Wednesday, October 14, 2009

Confession Of An Anti-Gay Zealot

If God Had Wanted Me To Be Accepting Of Gays, He Would Have Given Me The Warmth And Compassion To Do So

BY JANE KENDRICKS
OCTOBER 13, 2009

I don't question God. The Lord is my Shepherd and I shall put none above Him. Which is why I know that if it were part of God's plan for me to stop viciously condemning others based solely on their sexual preference, He would have seen fit—in His infinite wisdom and all—to have given me the tiniest bit of human empathy necessary to do so.

It's a simple matter of logic, really. God made me who I am, and who I am is a cold, anti-gay zealot. Thus, I abhor gay people because God made me that way. Why is that so hard to understand?

Here, let's start with the basic facts: I hate and fear gay people. The way they feel is different from how I feel, and that causes me a lot of confusion and anger. Everyone knows God is all-powerful. He could easily have given me the capacity to investigate what's behind those feelings rather than tell strangers in the park they're going to hell for holding hands. But God clearly has another path for me. And who am I to question His divine will?

Compassion, tolerance, understanding, basic decency, the ability to put myself in another person's position: God could have endowed me with any of those traits and yet—here is the crucial part—He didn't. Why? Because the Creator of the Universe wants me to demonize homosexuals in an effort to strip them of their fundamental human rights.

I'm sorry, but you can't possibly ask me to explain everything God does. He works in mysterious ways, remember?

Try to understand. If I were capable of thinking and acting any other way, then I'm sure I would, but God seems to be quite adamant about this one. He's just not budging at all. So unless our almighty Lord and Savior decides to change His mind about my ability to empathize on even the most basic level—which I find highly unlikely—then everyone is just going to have to accept the fact that I'm going to keep on hating homosexuals. And I know that He will fill me with the strength to remain mindless and hurtful in the face of adversity.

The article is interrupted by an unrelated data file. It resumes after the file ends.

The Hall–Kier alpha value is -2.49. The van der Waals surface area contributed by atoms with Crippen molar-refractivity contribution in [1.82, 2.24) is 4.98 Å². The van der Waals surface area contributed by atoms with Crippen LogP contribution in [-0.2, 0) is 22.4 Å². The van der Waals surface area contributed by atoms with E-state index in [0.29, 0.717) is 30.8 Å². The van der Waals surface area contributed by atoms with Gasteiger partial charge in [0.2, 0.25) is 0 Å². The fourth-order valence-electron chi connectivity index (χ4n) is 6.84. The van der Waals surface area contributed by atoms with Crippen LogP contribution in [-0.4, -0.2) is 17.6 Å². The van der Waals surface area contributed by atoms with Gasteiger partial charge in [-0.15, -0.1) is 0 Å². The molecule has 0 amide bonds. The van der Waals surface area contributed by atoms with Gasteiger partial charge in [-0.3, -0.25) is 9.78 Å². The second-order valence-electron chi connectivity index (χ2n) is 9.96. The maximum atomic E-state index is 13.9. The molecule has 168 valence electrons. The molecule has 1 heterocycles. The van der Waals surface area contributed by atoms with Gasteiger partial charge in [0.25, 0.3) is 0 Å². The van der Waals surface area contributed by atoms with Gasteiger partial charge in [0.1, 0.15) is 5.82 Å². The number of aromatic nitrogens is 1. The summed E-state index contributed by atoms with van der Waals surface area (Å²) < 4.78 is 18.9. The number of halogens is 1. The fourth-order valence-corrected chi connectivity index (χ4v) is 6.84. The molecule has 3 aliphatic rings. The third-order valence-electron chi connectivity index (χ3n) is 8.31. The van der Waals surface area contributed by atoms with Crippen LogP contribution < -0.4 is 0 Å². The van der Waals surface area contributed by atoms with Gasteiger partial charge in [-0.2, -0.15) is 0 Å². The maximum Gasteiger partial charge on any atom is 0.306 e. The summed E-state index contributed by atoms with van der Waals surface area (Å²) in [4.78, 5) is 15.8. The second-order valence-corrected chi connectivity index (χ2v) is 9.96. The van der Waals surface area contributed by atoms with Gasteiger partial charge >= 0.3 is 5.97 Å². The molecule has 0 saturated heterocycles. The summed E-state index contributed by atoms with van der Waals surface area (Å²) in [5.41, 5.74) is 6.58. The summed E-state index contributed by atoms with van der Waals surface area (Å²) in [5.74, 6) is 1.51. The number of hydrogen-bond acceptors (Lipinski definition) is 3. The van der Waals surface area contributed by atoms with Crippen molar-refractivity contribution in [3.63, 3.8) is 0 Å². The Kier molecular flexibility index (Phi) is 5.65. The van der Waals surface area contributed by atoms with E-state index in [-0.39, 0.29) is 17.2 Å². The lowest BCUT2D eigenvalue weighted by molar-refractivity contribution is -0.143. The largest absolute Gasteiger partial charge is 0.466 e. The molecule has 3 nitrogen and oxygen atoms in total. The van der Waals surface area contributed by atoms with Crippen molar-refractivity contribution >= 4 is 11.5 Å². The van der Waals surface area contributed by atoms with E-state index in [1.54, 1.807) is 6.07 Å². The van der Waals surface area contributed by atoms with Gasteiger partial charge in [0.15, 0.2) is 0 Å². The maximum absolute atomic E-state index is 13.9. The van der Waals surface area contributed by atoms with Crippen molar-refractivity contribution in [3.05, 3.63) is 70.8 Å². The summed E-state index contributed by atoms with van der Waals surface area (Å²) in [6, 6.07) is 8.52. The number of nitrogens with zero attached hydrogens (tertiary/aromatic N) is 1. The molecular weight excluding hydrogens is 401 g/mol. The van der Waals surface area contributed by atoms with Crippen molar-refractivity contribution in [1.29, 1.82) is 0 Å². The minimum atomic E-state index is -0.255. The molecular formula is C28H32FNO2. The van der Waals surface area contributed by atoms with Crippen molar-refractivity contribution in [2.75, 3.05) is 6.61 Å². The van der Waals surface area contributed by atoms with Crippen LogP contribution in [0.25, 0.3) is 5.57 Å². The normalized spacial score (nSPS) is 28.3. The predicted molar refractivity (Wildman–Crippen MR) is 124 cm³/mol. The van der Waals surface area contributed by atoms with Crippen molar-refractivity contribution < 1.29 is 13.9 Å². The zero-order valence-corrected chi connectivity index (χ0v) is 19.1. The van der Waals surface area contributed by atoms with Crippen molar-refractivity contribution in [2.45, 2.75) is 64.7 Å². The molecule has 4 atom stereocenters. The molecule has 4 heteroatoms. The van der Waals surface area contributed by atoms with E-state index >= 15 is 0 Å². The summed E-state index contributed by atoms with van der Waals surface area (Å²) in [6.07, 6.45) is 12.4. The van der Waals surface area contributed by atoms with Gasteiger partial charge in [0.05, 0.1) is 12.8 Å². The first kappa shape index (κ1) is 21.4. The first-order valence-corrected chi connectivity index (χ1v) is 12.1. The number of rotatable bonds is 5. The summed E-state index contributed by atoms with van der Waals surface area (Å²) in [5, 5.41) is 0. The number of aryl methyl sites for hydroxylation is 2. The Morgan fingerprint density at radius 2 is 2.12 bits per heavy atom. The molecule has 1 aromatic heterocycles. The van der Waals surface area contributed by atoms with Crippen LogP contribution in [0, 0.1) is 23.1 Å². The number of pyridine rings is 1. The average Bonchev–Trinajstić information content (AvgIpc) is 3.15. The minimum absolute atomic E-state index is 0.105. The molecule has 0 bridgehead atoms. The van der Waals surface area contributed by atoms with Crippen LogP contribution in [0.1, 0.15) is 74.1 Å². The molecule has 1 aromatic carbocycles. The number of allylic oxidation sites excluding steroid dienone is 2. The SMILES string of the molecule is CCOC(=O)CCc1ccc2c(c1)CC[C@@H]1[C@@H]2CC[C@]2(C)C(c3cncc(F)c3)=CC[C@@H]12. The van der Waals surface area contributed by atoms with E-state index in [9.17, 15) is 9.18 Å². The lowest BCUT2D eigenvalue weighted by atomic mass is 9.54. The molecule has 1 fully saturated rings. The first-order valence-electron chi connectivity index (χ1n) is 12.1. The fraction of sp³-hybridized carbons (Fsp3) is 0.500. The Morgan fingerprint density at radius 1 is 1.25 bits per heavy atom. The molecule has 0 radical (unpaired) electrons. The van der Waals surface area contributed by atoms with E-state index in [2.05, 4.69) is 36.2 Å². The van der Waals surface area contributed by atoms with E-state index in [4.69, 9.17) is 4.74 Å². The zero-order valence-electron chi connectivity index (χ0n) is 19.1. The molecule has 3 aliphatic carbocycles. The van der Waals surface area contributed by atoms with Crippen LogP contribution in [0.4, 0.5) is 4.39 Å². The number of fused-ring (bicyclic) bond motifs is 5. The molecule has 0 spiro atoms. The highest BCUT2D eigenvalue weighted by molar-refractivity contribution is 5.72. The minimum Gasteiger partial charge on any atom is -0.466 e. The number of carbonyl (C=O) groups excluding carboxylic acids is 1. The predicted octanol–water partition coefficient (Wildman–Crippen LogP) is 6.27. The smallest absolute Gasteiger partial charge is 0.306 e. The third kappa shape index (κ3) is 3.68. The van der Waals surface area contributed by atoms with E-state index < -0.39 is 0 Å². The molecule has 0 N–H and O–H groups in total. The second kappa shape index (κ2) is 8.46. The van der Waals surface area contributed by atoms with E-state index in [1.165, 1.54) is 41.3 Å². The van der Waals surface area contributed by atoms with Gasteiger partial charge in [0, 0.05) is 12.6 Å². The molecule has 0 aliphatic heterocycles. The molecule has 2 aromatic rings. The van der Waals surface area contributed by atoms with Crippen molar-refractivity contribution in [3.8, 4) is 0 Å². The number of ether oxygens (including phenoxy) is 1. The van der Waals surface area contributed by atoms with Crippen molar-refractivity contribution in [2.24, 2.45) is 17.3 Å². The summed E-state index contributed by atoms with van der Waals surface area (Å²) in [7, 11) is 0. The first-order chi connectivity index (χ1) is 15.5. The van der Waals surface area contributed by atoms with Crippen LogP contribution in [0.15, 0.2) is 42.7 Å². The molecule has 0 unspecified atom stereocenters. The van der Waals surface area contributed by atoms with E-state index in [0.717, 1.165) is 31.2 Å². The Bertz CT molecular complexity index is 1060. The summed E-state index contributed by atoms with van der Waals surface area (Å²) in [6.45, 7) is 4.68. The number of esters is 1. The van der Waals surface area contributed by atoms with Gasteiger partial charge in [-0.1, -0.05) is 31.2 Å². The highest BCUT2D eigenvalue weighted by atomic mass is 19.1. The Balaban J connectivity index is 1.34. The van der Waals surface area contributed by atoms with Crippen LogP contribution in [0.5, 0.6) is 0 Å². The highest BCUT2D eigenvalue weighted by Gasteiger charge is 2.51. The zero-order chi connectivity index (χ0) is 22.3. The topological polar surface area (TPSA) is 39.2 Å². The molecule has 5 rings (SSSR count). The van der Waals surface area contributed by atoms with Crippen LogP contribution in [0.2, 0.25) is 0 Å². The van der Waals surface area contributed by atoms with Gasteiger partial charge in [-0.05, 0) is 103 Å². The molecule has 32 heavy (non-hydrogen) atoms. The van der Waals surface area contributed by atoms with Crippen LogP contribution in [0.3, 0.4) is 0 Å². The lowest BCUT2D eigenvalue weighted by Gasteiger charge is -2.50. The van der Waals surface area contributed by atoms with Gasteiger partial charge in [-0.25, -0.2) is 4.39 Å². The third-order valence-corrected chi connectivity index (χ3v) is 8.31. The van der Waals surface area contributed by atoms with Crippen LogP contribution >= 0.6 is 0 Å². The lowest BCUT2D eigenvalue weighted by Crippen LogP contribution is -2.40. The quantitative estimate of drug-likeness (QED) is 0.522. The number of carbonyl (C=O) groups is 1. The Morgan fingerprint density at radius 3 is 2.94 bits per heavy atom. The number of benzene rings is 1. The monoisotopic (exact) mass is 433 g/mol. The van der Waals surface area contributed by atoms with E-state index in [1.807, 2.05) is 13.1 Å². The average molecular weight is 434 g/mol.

Which isn't to say that my faith hasn't been tested. Believe me, there have been times when I've drifted from the bitter and terrified life God has chosen for me. When my younger brother told me he was gay, it shook my faith to its very core. But here I am, 27 years later, still refusing to take his calls. Just the way God intended.

It's actually pretty astonishing how many complaints to the school board you can make regarding the new band teacher you've never met when you are filled with the Light of Christ and devoid of any real kindness or mercy toward His other children.

At the end of the day, I'm just trying to lead a good Christian life. That means going to church on Sunday, following the Ten Commandments, and fighting what I believe to be a sexual abomination through a series of petty actions and bitter comments made under my breath. Sure, I sometimes wish God would just reach into my heart and give me the ability to treat all people with, at the very least, the decency and respect they deserve as human beings. But unfortunately for that new couple who moved in three houses down, He hasn't yet.

Now, if you'll excuse me, I have God's work to do.

12 comments:

Kansas Bob said...

Pretty funny Joe. A nice mirror reflection of Bishop Spong's recent diatribe :)

Joe said...

Thanks for the link to Spong's "diatribe." I not only agree with him about homosexuality and intolerance, in general, I also agree that these matters are no longer debatable. There is no middle ground where intolerance is accepatable.

Kansas Bob said...

I also agree with Spong's position.. just not with his intolerance of intolerance.

Joe said...

If you disapprove of Spong's intolerance of intolerance, are there one or more intolerances that you feel are justifiable? Is Christian intolerance of non-Christian religions one of them?

Kansas Bob said...